A good coming-of-age novel is interesting in that, even if the main character's experience is vastly different from the reader's, the reader still feels the nostalgia. Twenty-Sided Die is a good coming-of-age novel. It's a series of vignettes following the lives of five young men who play Dungeons & Dragons together. 

I was a nerd of a different ilk in my youth; I tried D&D once, but it didn't really take. The boys I knew who played D&D (and they were all boys, actually) were as varied as Prisco's characters: some were the stereotypically socially awkward geeks, some were socially adept and intelligent (if physically lacking in various ways), and there were even a rare few who were athletic and popular and hid their D&D fetishes from their teammates and girlfriends.

Prisco paints his characters with stark, but loving brushstrokes. He's almost harsh in his descriptions of some of the boys -- fat, acne-ridden, arrogant, awkward. But his affection for his characters shines through in his narration of their daily lives, their inner monologues, their vivid fantasy adventures, and their secrets. Like Steinbeck, he finds the beauty in the mundane, a reminder that even those whom society disdains have secret pains and joys and worth.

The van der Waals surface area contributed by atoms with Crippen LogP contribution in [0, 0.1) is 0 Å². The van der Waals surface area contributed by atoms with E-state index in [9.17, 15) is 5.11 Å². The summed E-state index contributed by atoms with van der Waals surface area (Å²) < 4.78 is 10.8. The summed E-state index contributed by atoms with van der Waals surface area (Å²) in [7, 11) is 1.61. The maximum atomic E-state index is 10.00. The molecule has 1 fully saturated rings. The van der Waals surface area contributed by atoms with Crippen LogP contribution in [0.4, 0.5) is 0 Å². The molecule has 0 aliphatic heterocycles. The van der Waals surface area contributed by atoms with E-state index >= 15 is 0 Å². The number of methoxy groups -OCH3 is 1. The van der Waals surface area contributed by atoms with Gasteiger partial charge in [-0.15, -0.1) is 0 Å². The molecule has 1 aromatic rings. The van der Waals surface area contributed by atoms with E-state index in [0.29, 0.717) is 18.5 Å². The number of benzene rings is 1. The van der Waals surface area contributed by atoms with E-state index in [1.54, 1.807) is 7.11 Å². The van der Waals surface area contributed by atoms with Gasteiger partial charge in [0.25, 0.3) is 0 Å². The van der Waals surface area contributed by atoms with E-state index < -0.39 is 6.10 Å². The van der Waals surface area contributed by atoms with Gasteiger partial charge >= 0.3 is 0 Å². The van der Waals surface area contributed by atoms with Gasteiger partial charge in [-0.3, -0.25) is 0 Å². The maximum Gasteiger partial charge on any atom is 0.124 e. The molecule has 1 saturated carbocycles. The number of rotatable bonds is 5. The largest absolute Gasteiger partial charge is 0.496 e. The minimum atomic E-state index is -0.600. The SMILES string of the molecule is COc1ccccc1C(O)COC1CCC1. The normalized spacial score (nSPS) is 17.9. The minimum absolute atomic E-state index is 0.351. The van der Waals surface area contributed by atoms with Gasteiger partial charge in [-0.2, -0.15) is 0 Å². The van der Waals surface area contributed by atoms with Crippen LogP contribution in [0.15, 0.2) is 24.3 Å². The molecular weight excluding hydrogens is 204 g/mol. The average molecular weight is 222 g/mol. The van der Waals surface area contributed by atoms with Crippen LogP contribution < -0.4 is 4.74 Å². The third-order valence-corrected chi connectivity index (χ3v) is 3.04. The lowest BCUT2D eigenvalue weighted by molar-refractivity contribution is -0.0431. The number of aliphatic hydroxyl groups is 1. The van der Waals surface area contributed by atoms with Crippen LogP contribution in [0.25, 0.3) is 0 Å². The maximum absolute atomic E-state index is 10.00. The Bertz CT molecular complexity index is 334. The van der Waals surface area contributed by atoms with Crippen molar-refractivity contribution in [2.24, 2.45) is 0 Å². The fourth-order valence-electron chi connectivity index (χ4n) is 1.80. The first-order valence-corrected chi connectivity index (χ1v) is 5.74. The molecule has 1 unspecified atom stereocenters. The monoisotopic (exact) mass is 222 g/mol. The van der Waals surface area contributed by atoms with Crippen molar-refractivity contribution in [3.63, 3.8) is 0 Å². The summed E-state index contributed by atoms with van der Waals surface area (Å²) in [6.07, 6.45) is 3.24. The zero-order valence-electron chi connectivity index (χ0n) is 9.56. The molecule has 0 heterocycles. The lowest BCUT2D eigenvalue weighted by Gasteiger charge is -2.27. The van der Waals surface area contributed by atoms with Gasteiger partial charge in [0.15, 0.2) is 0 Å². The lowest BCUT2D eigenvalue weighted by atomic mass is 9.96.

If Prisco's Boogeymen was an homage, then Twenty-Sided Die is a love song -- a bittersweet ode to what was, what is, and what could have been.



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